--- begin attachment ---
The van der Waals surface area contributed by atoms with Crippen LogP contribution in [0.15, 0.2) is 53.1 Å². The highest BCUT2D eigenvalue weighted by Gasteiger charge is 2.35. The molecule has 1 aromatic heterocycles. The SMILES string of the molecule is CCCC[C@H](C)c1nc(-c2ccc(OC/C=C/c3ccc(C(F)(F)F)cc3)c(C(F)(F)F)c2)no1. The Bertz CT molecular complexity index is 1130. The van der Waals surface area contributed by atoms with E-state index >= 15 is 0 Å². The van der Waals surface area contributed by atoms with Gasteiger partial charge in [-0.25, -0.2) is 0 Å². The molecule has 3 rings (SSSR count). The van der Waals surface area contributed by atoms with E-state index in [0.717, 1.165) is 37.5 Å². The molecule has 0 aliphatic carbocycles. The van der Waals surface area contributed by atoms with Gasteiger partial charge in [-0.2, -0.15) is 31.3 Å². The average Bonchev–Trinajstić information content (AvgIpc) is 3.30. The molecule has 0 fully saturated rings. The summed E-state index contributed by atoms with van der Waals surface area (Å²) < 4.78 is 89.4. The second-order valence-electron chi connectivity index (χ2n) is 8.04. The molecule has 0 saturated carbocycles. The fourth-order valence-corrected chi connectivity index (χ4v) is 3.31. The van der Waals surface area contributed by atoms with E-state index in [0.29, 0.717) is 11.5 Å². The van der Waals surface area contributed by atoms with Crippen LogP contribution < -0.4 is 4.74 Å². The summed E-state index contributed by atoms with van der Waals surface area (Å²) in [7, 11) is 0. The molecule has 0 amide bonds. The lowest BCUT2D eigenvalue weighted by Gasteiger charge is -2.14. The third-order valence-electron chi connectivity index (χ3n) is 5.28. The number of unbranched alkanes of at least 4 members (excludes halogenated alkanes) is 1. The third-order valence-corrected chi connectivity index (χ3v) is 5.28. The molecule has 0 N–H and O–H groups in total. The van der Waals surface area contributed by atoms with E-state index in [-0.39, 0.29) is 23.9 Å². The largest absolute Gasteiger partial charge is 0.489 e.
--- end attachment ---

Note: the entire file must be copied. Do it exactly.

The van der Waals surface area contributed by atoms with Crippen LogP contribution in [0.15, 0.2) is 53.1 Å². The highest BCUT2D eigenvalue weighted by Gasteiger charge is 2.35. The molecule has 1 aromatic heterocycles. The SMILES string of the molecule is CCCC[C@H](C)c1nc(-c2ccc(OC/C=C/c3ccc(C(F)(F)F)cc3)c(C(F)(F)F)c2)no1. The Bertz CT molecular complexity index is 1130. The van der Waals surface area contributed by atoms with E-state index >= 15 is 0 Å². The van der Waals surface area contributed by atoms with Gasteiger partial charge in [-0.25, -0.2) is 0 Å². The molecule has 3 rings (SSSR count). The van der Waals surface area contributed by atoms with E-state index in [0.717, 1.165) is 37.5 Å². The molecule has 0 aliphatic carbocycles. The van der Waals surface area contributed by atoms with Gasteiger partial charge in [-0.2, -0.15) is 31.3 Å². The average Bonchev–Trinajstić information content (AvgIpc) is 3.30. The molecule has 0 fully saturated rings. The summed E-state index contributed by atoms with van der Waals surface area (Å²) < 4.78 is 89.4. The second-order valence-electron chi connectivity index (χ2n) is 8.04. The molecule has 0 saturated carbocycles. The fourth-order valence-corrected chi connectivity index (χ4v) is 3.31. The van der Waals surface area contributed by atoms with E-state index in [0.29, 0.717) is 11.5 Å². The van der Waals surface area contributed by atoms with Crippen LogP contribution < -0.4 is 4.74 Å². The summed E-state index contributed by atoms with van der Waals surface area (Å²) in [7, 11) is 0. The molecule has 0 amide bonds. The lowest BCUT2D eigenvalue weighted by Gasteiger charge is -2.14. The third-order valence-electron chi connectivity index (χ3n) is 5.28. The number of unbranched alkanes of at least 4 members (excludes halogenated alkanes) is 1. The third-order valence-corrected chi connectivity index (χ3v) is 5.28. The molecule has 0 N–H and O–H groups in total. The van der Waals surface area contributed by atoms with E-state index in [-0.39, 0.29) is 23.9 Å². The largest absolute Gasteiger partial charge is 0.489 e.